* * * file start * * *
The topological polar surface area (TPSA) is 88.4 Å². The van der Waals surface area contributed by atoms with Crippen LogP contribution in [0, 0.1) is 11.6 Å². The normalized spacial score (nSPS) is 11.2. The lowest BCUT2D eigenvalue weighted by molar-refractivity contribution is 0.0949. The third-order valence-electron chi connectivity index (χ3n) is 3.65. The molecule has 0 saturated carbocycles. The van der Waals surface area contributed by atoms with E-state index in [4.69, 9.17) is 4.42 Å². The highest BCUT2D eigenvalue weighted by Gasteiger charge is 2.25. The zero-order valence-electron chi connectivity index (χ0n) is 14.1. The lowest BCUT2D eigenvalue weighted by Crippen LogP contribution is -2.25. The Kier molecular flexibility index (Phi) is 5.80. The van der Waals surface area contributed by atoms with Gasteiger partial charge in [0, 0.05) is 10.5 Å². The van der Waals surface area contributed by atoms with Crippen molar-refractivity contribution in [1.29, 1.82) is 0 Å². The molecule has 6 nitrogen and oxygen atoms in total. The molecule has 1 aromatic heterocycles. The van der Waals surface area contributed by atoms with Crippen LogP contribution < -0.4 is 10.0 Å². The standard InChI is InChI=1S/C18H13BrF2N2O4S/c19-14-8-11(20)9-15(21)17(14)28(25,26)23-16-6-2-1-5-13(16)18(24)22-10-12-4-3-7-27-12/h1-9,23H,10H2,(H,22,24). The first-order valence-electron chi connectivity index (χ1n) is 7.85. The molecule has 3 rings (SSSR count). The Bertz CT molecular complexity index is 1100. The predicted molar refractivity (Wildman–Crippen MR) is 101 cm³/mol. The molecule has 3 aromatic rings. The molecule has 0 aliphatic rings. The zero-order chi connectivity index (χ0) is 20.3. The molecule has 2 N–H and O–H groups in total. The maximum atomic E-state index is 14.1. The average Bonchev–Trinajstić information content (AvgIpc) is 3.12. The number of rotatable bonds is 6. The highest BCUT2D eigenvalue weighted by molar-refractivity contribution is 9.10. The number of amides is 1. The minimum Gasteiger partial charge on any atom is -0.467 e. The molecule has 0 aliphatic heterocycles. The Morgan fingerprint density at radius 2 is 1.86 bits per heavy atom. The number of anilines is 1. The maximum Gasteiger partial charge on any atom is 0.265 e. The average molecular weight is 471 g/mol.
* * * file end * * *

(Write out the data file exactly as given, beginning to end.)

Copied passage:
The topological polar surface area (TPSA) is 88.4 Å². The van der Waals surface area contributed by atoms with Crippen LogP contribution in [0, 0.1) is 11.6 Å². The normalized spacial score (nSPS) is 11.2. The lowest BCUT2D eigenvalue weighted by molar-refractivity contribution is 0.0949. The third-order valence-electron chi connectivity index (χ3n) is 3.65. The molecule has 0 saturated carbocycles. The van der Waals surface area contributed by atoms with E-state index in [4.69, 9.17) is 4.42 Å². The highest BCUT2D eigenvalue weighted by Gasteiger charge is 2.25. The zero-order valence-electron chi connectivity index (χ0n) is 14.1. The lowest BCUT2D eigenvalue weighted by Crippen LogP contribution is -2.25. The Kier molecular flexibility index (Phi) is 5.80. The van der Waals surface area contributed by atoms with Gasteiger partial charge in [0, 0.05) is 10.5 Å². The van der Waals surface area contributed by atoms with Crippen molar-refractivity contribution in [1.29, 1.82) is 0 Å². The molecule has 6 nitrogen and oxygen atoms in total. The molecule has 1 aromatic heterocycles. The van der Waals surface area contributed by atoms with Crippen LogP contribution < -0.4 is 10.0 Å². The standard InChI is InChI=1S/C18H13BrF2N2O4S/c19-14-8-11(20)9-15(21)17(14)28(25,26)23-16-6-2-1-5-13(16)18(24)22-10-12-4-3-7-27-12/h1-9,23H,10H2,(H,22,24). The first-order valence-electron chi connectivity index (χ1n) is 7.85. The molecule has 3 rings (SSSR count). The Bertz CT molecular complexity index is 1100. The predicted molar refractivity (Wildman–Crippen MR) is 101 cm³/mol. The molecule has 3 aromatic rings. The molecule has 0 aliphatic rings. The zero-order chi connectivity index (χ0) is 20.3. The molecule has 2 N–H and O–H groups in total. The maximum atomic E-state index is 14.1. The average Bonchev–Trinajstić information content (AvgIpc) is 3.12. The number of rotatable bonds is 6. The highest BCUT2D eigenvalue weighted by molar-refractivity contribution is 9.10. The number of amides is 1. The minimum Gasteiger partial charge on any atom is -0.467 e. The molecule has 0 aliphatic heterocycles. The Morgan fingerprint density at radius 2 is 1.86 bits per heavy atom. The number of anilines is 1. The maximum Gasteiger partial charge on any atom is 0.265 e. The average molecular weight is 471 g/mol.